* what specific shots can you execute?
* what strengths/weakness does your opp have?
<others>
Also, don't underestimate the value of hitting it down the middle: it takes angles away from the opponent and makes him generate his own. If he's a flat ball hitter, he won't be as capable of this as a heavy TSer.
 
#13
Absolutely, there are certainly times to hit slice approaches. But the most important thing is that you make your opponent move to hit the pass. You can use the topspin to push them behind the baseline which gives you more time to close the net and create an easier volley.

 
#14
Off of a short ball, do you think topspin approach shots are a good idea? The high bounce and pace seem to be giving your opponent ideal conditions to hit a passing shot.

I'm trying to get away from just going for winners off of short balls, so what do you think is the best tactical move?
Absolutely not. Hit a hard deep slice!
 
#15
Good points, but I'm trying to stop thinking of them as "put aways." My goal is to start treating more short balls as approach shots and, if they happen to be winners, then that's great. So what's the best shot assuming that the opponent gets to the ball? Topspin DTL to their forehand? Maybe go TS cross court to their backhand?
I think it IS a good idea to think of them as putaways. If you downgrade from putaway to approach shot, I think you're moving backwards. Go for the putaway, and if your opponent manages to barely get a racquet on the ball. That should be a really easy one to finish off.
 
#16
I think it IS a good idea to think of them as putaways. If you downgrade from putaway to approach shot, I think you're moving backwards. Go for the putaway, and if your opponent manages to barely get a racquet on the ball. That should be a really easy one to finish off.
Uh.....nope. The idea is to get a weak reply or lob. You may get passed, but the odds are with you.
 
#17
Uh.....nope. The idea is to get a weak reply or lob. You may get passed, but the odds are with you.
Let's see if we're on the same page. The dilemma is whether to go for an outright winner, or hit an approach shot. With the approach shot you're more or less conceding that he'll get to hit, it's that you slice it so the ball has a low bounce, forcing him to hit up.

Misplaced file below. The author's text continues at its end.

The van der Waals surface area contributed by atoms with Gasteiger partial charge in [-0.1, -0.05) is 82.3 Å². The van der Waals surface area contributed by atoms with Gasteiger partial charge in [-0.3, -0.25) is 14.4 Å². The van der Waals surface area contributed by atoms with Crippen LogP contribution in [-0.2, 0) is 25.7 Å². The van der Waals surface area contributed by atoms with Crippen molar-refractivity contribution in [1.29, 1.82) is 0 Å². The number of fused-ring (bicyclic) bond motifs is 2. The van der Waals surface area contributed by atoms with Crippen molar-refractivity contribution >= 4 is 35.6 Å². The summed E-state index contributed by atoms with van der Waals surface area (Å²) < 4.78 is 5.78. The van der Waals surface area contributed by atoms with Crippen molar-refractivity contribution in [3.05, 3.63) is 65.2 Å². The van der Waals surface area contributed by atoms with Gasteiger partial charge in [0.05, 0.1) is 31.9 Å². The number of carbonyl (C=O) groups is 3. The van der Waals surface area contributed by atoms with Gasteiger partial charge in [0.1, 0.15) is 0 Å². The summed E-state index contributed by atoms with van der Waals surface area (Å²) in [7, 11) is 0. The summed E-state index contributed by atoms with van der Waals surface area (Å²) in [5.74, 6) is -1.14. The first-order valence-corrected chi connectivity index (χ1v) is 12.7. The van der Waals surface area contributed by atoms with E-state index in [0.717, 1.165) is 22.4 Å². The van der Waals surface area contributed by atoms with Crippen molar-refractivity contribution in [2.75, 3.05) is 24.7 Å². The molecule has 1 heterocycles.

Well, if you go for the winner, and somehow he barely gets to it, that's going to be a weak reply anyhow. So if you have the ability to hit winners off of short balls, that seems a better idea than trying an approach shot.
 
#18
I think it IS a good idea to think of them as putaways. If you downgrade from putaway to approach shot, I think you're moving backwards. Go for the putaway, and if your opponent manages to barely get a racquet on the ball. That should be a really easy one to finish off.
The problem with thinking "putaway" is your targeting: you may aim much closer to the lines than your accuracy allows and end up hitting out.
 

FiReFTW

Hall of Fame
#19
You should think about aproaching the net when u hit a good topspin shot that drives them to sprint to the ball and u see they will be stretched and cant hit a good shot back.
 

zalive

Hall of Fame
#21
Also, don't underestimate the value of hitting it down the middle: it takes angles away from the opponent and makes him generate his own. If he's a flat ball hitter, he won't be as capable of this as a heavy TSer.
Place it nice and deep preferrably in their body, give them little time to hit.

Let's see if we're on the same page. The dilemma is whether to go for an outright winner, or hit an approach shot. With the approach shot you're more or less conceding that he'll get to hit, it's that you slice it so the ball has a low bounce, forcing him to hit up.

Well, if you go for the winner, and somehow he barely gets to it, that's going to be a weak reply anyhow. So if you have the ability to hit winners off of short balls, that seems a better idea than trying an approach shot.
Doesn't going for winners on short balls generate more UEs?
 
#22
If the ball is close to the net and low to the ground, then you should consider slicing it and/or hitting it crosscourt to give your serve more room to hit it harder.
 

zalive

Hall of Fame
#23
If the ball is close to the net and low to the ground, then you should consider slicing it and/or hitting it crosscourt to give your serve more room to hit it harder.
My choice was push it deep to the corner, DTL was more common choice because of shorter distance. Just need to push it using your speed from the run and aim low over the net, those usually went into straight winners. This was my specialy back in the day when I was younger, had healthier knees and was generally quicker, I could practically do it no matter how short the ball was - once you set your targetting devices it works like a charm.